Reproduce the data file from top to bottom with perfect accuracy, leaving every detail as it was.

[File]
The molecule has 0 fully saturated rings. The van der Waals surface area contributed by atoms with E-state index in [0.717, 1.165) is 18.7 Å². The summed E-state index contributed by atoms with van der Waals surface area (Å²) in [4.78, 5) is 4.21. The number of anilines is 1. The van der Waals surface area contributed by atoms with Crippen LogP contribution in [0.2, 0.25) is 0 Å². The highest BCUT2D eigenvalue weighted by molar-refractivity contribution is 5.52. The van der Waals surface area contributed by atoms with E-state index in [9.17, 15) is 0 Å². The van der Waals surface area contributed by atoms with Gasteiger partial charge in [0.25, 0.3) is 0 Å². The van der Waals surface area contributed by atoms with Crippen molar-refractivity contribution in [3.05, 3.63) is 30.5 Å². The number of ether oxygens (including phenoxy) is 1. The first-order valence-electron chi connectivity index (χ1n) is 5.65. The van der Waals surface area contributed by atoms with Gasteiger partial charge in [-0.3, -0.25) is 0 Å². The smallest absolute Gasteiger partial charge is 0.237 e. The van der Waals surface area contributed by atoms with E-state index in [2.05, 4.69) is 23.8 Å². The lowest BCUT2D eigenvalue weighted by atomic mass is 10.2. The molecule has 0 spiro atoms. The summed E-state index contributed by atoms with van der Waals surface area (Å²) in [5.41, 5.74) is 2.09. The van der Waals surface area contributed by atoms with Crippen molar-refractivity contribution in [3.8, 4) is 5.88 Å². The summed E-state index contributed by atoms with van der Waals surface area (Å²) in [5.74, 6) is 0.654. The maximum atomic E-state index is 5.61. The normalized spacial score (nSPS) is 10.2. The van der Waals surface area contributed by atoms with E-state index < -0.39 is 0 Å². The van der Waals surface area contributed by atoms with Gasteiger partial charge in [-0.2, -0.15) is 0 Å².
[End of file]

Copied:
The molecule has 0 fully saturated rings. The van der Waals surface area contributed by atoms with E-state index in [0.717, 1.165) is 18.7 Å². The summed E-state index contributed by atoms with van der Waals surface area (Å²) in [4.78, 5) is 4.21. The number of anilines is 1. The van der Waals surface area contributed by atoms with Crippen LogP contribution in [0.2, 0.25) is 0 Å². The highest BCUT2D eigenvalue weighted by molar-refractivity contribution is 5.52. The van der Waals surface area contributed by atoms with E-state index in [9.17, 15) is 0 Å². The van der Waals surface area contributed by atoms with Gasteiger partial charge in [0.25, 0.3) is 0 Å². The van der Waals surface area contributed by atoms with Crippen molar-refractivity contribution in [3.05, 3.63) is 30.5 Å². The number of ether oxygens (including phenoxy) is 1. The first-order valence-electron chi connectivity index (χ1n) is 5.65. The van der Waals surface area contributed by atoms with Gasteiger partial charge in [-0.3, -0.25) is 0 Å². The smallest absolute Gasteiger partial charge is 0.237 e. The van der Waals surface area contributed by atoms with E-state index in [2.05, 4.69) is 23.8 Å². The lowest BCUT2D eigenvalue weighted by atomic mass is 10.2. The molecule has 0 spiro atoms. The summed E-state index contributed by atoms with van der Waals surface area (Å²) in [5.41, 5.74) is 2.09. The van der Waals surface area contributed by atoms with Crippen molar-refractivity contribution in [3.8, 4) is 5.88 Å². The summed E-state index contributed by atoms with van der Waals surface area (Å²) in [5.74, 6) is 0.654. The maximum atomic E-state index is 5.61. The normalized spacial score (nSPS) is 10.2. The van der Waals surface area contributed by atoms with E-state index < -0.39 is 0 Å². The van der Waals surface area contributed by atoms with Gasteiger partial charge in [-0.2, -0.15) is 0 Å².